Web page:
Pollinators Passing On

20 07 2017

I was on vacation on Minnesota’s north shore last week. One mid-morning, this beautiful, large moth was hiding in the shade next to the hostel where I was staying. I coaxed it onto my hand and moved it to a large shady tree nearby.

It’s worthwhile to try to save as many of these beneficial insects as possible. At least, it feels good. If nothing else.

mothI have firsthand experience with the dramatic drop-off in bees, butterflies and moths. About 12 years ago, we installed native gardens at my former residence.  For several years, we thrilled to a riot of the most amazing diversity of pollinators of all kinds.  Then, suddenly, variety and abundance took a death dive.  And remained at that depressingly reduced level.

What has caused this?  Experts cite various reasons.  Fence-to-fence factory farms, with no room for the wild plants the insects need is clearly part of the reason.  Dittos for humans destroying ever more natural habitat.  And for one of the most famous – and once ubiquitous – beneficial insects of all, the monarch butterfly, habitat loss coupled with extreme winter weather in their seasonal home in Mexico is surely a big factor as well.

But I think we – all of us, even scientific experts who should know better – are dancing around the chemical truth. If you don’t know about neonicotinoid pesticides, you should.  A study was recently done in Germany.  The European Union – which is considerably less sold out to massive corporations than the good old US of A – banned these chemicals on flowering plants several years ago.  Which means this new study was a controlled one.  Here are the results.  Note that Syngenta and Bayer – the agents of this death in Europe – are determined to spin the results, but did not have any control over the experiment.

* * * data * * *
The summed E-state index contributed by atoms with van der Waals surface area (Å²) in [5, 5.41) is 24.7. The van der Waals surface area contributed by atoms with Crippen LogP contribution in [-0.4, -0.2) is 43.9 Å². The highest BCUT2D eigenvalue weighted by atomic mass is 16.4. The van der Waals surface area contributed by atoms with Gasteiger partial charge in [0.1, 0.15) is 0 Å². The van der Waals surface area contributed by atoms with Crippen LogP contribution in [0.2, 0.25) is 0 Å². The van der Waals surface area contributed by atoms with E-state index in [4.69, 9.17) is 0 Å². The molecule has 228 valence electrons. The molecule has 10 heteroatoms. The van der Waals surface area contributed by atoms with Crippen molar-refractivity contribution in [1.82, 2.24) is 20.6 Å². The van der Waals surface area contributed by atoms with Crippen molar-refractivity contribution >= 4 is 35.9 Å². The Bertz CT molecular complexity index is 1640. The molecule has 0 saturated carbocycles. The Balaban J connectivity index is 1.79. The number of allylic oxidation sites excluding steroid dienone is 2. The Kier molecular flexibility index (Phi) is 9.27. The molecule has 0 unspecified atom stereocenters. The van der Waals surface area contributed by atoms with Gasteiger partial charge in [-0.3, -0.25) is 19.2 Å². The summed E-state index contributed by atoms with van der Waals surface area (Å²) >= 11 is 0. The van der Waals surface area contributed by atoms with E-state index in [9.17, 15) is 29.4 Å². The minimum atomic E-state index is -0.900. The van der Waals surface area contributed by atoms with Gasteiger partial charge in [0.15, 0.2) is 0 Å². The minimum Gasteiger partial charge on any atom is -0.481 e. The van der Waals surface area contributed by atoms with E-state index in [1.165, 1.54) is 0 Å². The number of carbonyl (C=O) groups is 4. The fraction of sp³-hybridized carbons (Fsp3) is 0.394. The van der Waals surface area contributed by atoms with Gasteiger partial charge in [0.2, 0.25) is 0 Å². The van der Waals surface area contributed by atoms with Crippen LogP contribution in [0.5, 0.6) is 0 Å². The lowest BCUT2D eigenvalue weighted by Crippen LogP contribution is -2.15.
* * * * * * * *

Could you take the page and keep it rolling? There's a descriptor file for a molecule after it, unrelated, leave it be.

I am loath to quote Trump, but . . . “Sad.”  You see, those damned chemicals continue to rule the fields here in the American corporate paradise that’s just getting cozier and cozier for massive planet wreckers – in this case, Monsanto.

And BTW, to paraphrase Pete Seeger, “Where have all the fireflies gone?” Dear reader, how many have you seen this year?  Everywhere I have lived – New York, Wisconsin and Minnesota, the Fourth of July has been peak season for these beautiful bioluminescent bugs.  This year, I have seen exactly one.  Connection?  Who cares?  Apparently, not us. Not enough of us, anyway.

If you read through that Treehugger article, you saw more of that careful dancing around the truth.  Sure, light pollution is a factor, along with habitat destruction.  But that word “chemicals” appears once, almost furtively.

My prediction: we will realize – too late – that agricultural chemicals (perhaps those very dastardly neonics) produced by Monsanto and pals will ultimately be found responsible for firefly decline as well as the documented destruction of bees, butterflies and moths. Too late. Enjoy your glowing summer memories, friends. They ain’t coming back.

Which brings us around to the real problem that not enough of us care enough about.  That is, the way big money rules our politics and policy. Why? Because we let it happen. But at least some organizations are working to solve that thousand-pound gorilla of a problem.  Here is one.




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